Philip Larkin: Life, Art and Love

23JAMES-master315Michael Dirda at The Washington Post:

As late as the 1970s, it was hard to find Philip Larkin’s poetry in American bookstores. I remember searching all over Washington for his first collection, “The North Ship” (1945), before locating a paperback in the now long-gone Daedalus Bookshop next to the Uptown Theater. I already owned shabby copies of “The Less Deceived” (1955), “The Whitsun Weddings” (1964) and “High Windows” (1974), but I can no longer remember how I first discovered Larkin’s work. It was certainly prior to Noel Perrin’s moving essay on the long poem “Church Going,” part of the wonderful series of “Rediscoveries” he wrote for Book World in the 1980s and later collected in “A Reader’s Delight.”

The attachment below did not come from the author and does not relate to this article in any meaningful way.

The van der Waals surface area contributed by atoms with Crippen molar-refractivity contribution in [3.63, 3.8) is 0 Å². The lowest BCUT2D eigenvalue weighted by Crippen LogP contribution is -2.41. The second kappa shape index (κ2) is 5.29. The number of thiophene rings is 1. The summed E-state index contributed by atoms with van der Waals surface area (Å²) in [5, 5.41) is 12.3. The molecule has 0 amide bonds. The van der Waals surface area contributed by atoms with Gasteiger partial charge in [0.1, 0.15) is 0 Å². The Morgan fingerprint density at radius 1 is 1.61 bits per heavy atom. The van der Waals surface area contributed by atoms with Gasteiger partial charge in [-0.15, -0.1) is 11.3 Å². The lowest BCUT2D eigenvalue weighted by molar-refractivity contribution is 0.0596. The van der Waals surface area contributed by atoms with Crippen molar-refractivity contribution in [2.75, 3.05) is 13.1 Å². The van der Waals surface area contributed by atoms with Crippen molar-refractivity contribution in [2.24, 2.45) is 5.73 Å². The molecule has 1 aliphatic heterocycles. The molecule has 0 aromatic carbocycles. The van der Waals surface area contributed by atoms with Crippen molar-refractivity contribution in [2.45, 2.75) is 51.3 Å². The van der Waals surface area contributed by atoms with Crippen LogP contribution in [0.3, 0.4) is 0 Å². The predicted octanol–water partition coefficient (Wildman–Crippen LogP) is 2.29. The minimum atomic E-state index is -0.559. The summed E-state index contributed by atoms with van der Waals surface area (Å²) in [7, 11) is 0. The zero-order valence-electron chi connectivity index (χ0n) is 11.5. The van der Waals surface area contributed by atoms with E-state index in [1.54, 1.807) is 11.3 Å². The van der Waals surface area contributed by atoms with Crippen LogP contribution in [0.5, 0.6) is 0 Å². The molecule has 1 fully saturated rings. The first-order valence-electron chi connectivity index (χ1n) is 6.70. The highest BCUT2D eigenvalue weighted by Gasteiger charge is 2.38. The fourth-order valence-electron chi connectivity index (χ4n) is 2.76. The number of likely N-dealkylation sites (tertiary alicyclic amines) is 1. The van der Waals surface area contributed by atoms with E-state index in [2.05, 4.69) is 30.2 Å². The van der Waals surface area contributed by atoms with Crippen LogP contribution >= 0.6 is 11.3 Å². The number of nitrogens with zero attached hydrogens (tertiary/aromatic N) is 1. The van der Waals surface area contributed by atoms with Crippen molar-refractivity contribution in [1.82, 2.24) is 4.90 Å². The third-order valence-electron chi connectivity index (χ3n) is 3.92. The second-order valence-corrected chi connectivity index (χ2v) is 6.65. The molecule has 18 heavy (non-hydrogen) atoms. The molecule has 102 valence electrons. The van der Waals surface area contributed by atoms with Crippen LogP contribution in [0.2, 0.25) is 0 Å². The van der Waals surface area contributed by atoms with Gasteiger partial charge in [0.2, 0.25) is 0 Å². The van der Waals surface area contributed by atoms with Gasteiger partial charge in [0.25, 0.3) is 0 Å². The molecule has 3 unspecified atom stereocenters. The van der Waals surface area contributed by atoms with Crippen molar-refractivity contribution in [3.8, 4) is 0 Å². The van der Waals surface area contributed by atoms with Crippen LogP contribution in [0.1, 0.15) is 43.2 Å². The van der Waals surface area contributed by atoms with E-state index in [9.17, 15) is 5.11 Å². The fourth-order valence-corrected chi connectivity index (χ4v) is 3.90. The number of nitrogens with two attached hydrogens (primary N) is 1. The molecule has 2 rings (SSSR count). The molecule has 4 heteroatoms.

Today, of course, Philip Larkin (1922-1985) is as famous a poet as any in the second half of the 20th century. In England he holds a roughly comparable position to Robert Frost in the United States — a beloved, curmudgeonly figure, with dark corners in his private life, who produced clear, accessible poetry that, once read, could never be forgotten. “Sexual intercourse began/ In nineteen sixty-three/ (which was rather late for me). . . . What will survive of us is love. . . . Age, and then the only end of age. . . . Never such innocence again.”

more here.